“Scott Atran argues that the Islamist extremists we face today are indeed part of a worldwide revolutionary movement that must be stopped.”

    Atran has been hilariously wrong about pretty much everything for the past 15 years. This is the guy who famously insisted networks of familiy and friends were the cause of terrorism, only to get blindsided by a wave of self radicalisation by lone wolves. He said social marginalisation was the cause, and jihads weren’t really interested in overthrowing dictators and running theocracies – ha ha ha ha ha. It’s ridiculous that someone who has been so consistently wrong is thought to be an authority.

    • Neil Godfrey
      2016-09-02 20:29:42 UTC - 20:29 | Permalink

      Sigh! Have you ever read any of Scott Atran’s research publications and books? Obviously not or you could not repeat such utter nonsense as that he claims “networks and families were the CAUSE of terrorism”. That’s a faleshood promoted by Sam Harris and Jerry Coyne and co.

      Have you ever read Milestones yourself? Obviously not. But you know it’s all bollocks, right?

      I think you might (potentially?) learn something if you even read the autobiography of Maajid Nawaz, a friend of Sam Harris. It’s called Radical. Or even the book he co-authored with Sam Harris: Sam Harris and Maajid Nawaz in Discordant Dialogue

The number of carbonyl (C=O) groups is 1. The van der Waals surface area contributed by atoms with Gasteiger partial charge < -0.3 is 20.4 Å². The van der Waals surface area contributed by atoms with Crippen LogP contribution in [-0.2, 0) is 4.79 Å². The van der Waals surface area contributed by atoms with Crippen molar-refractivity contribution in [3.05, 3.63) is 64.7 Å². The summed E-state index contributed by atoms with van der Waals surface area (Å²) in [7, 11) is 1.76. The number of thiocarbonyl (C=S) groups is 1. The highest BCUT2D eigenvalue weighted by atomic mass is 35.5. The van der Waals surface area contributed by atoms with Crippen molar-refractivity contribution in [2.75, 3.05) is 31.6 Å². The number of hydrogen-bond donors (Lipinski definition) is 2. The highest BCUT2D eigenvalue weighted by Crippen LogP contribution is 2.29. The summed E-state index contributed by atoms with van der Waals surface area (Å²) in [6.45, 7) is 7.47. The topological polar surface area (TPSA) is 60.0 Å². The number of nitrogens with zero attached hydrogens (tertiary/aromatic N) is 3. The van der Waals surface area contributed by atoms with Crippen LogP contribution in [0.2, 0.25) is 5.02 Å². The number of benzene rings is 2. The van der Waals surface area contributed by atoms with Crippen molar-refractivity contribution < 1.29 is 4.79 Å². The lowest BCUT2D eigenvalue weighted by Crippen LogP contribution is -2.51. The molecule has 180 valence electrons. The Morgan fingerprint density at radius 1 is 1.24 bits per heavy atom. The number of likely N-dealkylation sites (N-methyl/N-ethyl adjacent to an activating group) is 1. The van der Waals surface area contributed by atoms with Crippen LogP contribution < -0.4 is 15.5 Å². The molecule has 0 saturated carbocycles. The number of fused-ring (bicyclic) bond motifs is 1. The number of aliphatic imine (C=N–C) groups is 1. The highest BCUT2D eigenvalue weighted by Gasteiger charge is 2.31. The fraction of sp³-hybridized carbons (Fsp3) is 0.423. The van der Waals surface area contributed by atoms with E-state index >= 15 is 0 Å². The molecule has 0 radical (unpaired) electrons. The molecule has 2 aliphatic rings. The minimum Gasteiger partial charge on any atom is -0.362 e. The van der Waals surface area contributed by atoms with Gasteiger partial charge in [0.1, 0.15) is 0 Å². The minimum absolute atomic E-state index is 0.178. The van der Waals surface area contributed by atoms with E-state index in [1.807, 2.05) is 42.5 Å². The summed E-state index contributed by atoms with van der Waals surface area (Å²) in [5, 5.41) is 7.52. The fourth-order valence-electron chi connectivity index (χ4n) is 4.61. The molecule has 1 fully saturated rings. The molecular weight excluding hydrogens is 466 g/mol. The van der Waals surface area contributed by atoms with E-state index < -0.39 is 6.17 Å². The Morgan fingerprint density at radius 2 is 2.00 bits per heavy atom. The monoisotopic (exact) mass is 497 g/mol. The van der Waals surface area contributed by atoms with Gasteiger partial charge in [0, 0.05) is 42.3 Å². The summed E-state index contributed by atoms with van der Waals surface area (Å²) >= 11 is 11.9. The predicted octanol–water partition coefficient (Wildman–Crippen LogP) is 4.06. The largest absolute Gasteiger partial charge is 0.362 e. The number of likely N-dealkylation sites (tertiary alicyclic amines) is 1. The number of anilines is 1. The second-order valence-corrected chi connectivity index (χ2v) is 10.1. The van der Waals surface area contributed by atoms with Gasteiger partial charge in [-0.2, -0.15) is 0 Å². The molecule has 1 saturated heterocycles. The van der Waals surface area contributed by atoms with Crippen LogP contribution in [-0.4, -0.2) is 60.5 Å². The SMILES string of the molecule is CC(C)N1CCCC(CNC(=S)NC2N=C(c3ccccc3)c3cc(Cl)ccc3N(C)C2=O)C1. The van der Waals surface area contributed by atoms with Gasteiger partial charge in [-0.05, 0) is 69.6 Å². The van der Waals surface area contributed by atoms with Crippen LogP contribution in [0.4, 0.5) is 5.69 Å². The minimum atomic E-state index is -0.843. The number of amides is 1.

It looks to me like the version of history about Islam that you read has a lot in common with a work supposedly exposing the historical evils of Jews, The Protocols of the Elders of Zion.

      For others who are genuinely interested:

      The Origins of Islamic Militancy

      So why did militants turn to attack the West? — The Saudi Arabia driver

      • james
        2016-09-03 08:12:02 UTC - 08:12 | Permalink

        “It looks to me like the version of history about Islam that you read has a lot in common with a work supposedly exposing the historical evils of Jews, The Protocols of the Elders of Zion.”

        The difference is that there was no global Jewish conspiracy. Name one year between 622 and 1924 when there wasn’t a Caliphate?

        Have you ever read Milestones yourself? Obviously not. But you know it’s all bollocks, right?

        Yes. Have you read the history of Saudi Arabia? Was it not founded through jihad? Are they not extreme islamists? The idea that radical Islamism was started with Milestones in 1964 is not true, it has deep routes in Islamic history.